BusinessWeek is Bracing for Inflation. Let’s take a look at an article written by John K. Castle, CEO of Castle Harlan, a New York private equity firm.
Growing evidence suggests American consumers, businesspeople, and political leaders should all be bracing for double-digit inflation, probably as early as 2009.
The relative price stability of the past 15 years is giving way to worsening inflation, despite the recent softening of oil prices. The Consumer Price Index for all items shows the inflation rate averaged 2.6% a year from 1992 through 2007 but has doubled since January, reaching an annual rate of 5.6% in July. By next year, the monthly figure could hit double digits, and the inflation rate for 2009 overall could triple 2007’s 2.85%.
I say this not only because I have looked at a broad range of statistics that point in this direction. I also run a private equity investment firm that owns companies in a number of industries—including restaurants, the manufacture of gardening tools, oil and gas exploration services, and distribution of entertainment products such as books and videos—that are already being forced to pass price increases on to the consumer.
The skyrocketing price of oil is obviously a central element in the accelerating price spiral. But a sea change in China’s role is beginning to have a huge impact as well. ….
Growing evidence is that Castle is way off base.
- Oil and commodity prices are sinking.
- The Great Unwind is in progress.
- The Future Is Frugality.
- Restaurants are missing bond payments or going bankrupt because business is declining and they cannot pass price hikes on. See Uno Pizza Chain Misses Bond Payment for more details.
- Private Equity Deals Are Waning.
- Foreclosures are soaring.
- There are Record Declines In Case-Shiller Home Index.
- Banks are tightening lending standards.
- Jobs Decline 7th Consecutive Month.
Those preaching inflation simply do not understand the Implications of the Slowing Global Economy. Let’s take a look at this from a second angle; What’s Hot and What’s Not.
- Walking Away
- The Frugality Reality
- Raising Capital At Any Price
- Small Cars and Driving less
- Camping Close To Home
- Collapsed Trade Talks
- Tightening Lending Standards and Peak Credit
- Home Cooking
- Rising Corporate Bond Yields
- Rising Risk Spreads vs. Treasuries
- Layoffs And Rising Unemployment
- Rising Savings Rate
- Leverage Buyouts
- Toggle Bonds
- Covenant Lite Agreements
- The Securitization Model
- The Shopping Center Economic Model
- Hummers, Trucks, And SUVs
- Private Jets
- Flaunting Wealth
- The Idea That Housing Always Goes Up
- Whole Foods
- Eating Out
- Expensive Vacations
Of course inflation and deflation are not about prices at all but rather about money supply and credit, and credit (especially credit marked to to market is plunging). That is restricting bank lending, business expansion, etc. Consumers now finally realize they cannot depend on rising home prices as their retirement. The Savings rate in the US is soaring.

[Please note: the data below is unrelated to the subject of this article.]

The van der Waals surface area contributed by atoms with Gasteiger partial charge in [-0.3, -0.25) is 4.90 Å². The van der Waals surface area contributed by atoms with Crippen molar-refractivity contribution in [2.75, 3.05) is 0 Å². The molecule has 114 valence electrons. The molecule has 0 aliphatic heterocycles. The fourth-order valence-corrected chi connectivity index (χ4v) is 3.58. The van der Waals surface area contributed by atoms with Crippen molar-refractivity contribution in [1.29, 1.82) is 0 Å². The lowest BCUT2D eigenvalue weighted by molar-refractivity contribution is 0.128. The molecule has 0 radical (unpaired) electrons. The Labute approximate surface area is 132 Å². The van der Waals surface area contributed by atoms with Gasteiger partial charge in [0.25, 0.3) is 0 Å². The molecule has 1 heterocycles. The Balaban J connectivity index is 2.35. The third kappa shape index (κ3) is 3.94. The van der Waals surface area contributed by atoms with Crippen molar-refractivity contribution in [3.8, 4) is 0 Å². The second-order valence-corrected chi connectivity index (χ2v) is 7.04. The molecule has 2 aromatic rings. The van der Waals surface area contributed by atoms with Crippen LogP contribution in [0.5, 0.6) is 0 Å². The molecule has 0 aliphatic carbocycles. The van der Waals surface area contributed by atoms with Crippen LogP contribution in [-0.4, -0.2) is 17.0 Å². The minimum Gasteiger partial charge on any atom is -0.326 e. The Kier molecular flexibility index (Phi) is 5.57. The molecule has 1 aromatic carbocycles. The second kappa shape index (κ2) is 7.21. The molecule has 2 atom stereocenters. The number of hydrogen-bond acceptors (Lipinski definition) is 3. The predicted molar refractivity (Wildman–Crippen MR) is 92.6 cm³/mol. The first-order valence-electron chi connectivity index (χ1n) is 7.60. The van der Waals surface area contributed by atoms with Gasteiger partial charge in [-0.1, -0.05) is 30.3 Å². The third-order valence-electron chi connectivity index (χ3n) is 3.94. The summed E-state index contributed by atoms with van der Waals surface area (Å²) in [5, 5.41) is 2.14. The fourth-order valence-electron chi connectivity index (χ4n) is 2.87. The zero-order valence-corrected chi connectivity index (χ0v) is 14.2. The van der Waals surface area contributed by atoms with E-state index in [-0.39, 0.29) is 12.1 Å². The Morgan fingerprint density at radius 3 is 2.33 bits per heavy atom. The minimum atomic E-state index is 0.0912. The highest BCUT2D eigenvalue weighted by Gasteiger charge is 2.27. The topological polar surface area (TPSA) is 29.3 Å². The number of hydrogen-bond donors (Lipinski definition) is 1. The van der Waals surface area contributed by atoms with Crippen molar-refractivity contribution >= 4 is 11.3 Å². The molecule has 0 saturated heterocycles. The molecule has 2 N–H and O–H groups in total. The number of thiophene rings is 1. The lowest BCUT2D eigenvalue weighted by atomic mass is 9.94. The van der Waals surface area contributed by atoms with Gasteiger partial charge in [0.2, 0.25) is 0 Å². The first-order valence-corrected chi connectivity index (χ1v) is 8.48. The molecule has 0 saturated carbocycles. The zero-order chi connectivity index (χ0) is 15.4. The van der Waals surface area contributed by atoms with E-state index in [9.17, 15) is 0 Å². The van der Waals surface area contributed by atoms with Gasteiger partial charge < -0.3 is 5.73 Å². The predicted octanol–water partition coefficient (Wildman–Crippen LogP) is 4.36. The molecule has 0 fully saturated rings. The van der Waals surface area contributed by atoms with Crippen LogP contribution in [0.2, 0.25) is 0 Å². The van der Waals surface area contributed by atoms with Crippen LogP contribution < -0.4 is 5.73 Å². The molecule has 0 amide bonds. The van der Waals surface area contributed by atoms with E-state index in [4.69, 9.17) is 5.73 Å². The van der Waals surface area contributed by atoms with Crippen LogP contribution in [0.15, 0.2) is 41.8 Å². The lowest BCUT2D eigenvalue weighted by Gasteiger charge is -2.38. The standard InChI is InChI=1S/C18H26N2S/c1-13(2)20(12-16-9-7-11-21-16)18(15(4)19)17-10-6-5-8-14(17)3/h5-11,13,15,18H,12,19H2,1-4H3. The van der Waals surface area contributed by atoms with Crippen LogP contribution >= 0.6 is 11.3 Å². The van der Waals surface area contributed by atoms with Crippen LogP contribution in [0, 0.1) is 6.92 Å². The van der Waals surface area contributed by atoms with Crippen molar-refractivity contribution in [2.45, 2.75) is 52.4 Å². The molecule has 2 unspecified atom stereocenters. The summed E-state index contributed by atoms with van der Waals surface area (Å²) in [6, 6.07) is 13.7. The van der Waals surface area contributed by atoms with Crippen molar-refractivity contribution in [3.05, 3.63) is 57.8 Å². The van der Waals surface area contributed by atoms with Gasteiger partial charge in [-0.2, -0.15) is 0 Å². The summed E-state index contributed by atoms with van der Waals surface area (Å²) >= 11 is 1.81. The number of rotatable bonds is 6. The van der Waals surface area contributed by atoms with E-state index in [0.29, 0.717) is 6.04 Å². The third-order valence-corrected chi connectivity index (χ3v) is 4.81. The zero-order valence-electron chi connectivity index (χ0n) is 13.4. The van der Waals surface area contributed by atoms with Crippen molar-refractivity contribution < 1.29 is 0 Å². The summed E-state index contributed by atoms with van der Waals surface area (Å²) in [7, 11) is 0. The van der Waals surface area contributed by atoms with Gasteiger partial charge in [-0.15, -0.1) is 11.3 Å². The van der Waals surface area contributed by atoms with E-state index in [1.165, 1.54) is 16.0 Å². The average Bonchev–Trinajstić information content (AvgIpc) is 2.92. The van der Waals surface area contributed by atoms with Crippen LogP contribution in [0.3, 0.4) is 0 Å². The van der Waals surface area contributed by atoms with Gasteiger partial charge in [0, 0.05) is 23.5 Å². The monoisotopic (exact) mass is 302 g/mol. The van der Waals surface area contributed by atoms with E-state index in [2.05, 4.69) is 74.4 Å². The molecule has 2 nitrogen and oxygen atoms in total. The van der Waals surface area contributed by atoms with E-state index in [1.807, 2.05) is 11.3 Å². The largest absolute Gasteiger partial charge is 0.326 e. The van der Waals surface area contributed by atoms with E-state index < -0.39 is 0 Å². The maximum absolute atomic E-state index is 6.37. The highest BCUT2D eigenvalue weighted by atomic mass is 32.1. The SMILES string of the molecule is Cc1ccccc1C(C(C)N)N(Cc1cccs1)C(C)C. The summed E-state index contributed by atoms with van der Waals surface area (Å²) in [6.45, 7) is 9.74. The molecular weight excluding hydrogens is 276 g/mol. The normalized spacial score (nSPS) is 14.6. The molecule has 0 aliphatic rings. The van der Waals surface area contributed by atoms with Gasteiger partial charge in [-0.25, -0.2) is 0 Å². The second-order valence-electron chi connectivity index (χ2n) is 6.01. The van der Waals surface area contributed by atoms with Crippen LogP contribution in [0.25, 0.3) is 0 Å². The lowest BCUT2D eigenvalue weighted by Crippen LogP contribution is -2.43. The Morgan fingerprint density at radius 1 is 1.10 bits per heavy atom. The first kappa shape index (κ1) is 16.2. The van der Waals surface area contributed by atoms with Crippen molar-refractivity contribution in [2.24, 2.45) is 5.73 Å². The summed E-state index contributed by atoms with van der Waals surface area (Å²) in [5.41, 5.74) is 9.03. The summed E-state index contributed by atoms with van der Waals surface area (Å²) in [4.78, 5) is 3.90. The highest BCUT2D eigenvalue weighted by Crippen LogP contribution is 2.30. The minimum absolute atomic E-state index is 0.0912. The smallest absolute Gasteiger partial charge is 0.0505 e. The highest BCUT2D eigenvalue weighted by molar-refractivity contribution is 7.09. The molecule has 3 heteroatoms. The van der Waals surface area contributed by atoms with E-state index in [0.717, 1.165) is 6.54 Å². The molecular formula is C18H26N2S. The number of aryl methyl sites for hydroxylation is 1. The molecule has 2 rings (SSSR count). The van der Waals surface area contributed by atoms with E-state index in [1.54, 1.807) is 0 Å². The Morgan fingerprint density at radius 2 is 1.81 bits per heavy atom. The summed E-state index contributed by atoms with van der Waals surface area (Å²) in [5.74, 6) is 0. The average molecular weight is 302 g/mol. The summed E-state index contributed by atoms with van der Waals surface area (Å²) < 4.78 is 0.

Finally, “price inflation” which is what Castle is talking about is a lagging indicator. So even from a “price inflation” standpoint, I am willing to take the other side of the bet. Year over year CPI comparisons are going to be easy to beat for quite some time to come.
Magazine Cover Stories As Contrarian Indicators
I used the Time Magazine cover “Why we are gaga over real estate” to call the peak of the housing market in summer of 2005.
And it was former Citigroup CEO Chuck Prince’s statements marked the peak of lending stupidity. I used his statements to call the top in the equity markets in August 2007. I was wrong on that by a few months. The markets made a new high in November by a few percent. By November, Chuck prince had already danced out the door. Let’s take a look at Prince’s statements one more time.
Chuck Prince: “When the music stops, in terms of liquidity, things will be complicated. But as long as the music is playing, you’ve got to get up and dance. We’re still dancing. “The depth of the pools of liquidity is so much larger than it used to be that a disruptive event now needs to be much more disruptive than it used to be. At some point, the disruptive event will be so significant that, instead of liquidity filling in, the liquidity will go the other way. I don’t think we’re at that point.”
Oil And Magazine Covers
It was a cover on the Economist “Drowning in oil” predicting oil at $5 that marked the bottom in crude prices.
The Economist strikes again. Please consider the May 29, 2008 cover of The Economist.
Barry Ritholtz talked about the above cover in Uh-Oh: Economist Cover on Oil.
For those of us who believe in such things as contrary indicators, this suggests a short term top in Oil to me. I would bet we don’t see new highs in Oil for the next 6 months, and perhaps even 12 months.
Thirty-five years on, oil prices have quadrupled again, briefly soaring to a peak of just over $135 a barrel. But, so far, this has been a slow-motion oil shock. If the Arab oil-weapon felt like a hammer-blow, this time stagnant oil output and growing emerging-market demand have squeezed the oil market like a vice. For almost five years a growing world shrugged it off. Only now is it recoiling in pain.
Barry was off by a tad, but obviously I endorse the idea.
So now we have magazine covers fretting over oil, pundits everywhere calling for $200 oil, and BusinessWeek articles “Bracing For Inflation” in spite of a slowing world economy. These are all contrarian indicators. And as goes oil, so goes the CPI. So unless there is a breakout of War in the Mideast, the oil bust may be deeper and longer lasting than anyone thinks.
Mike “Mish” Shedlock
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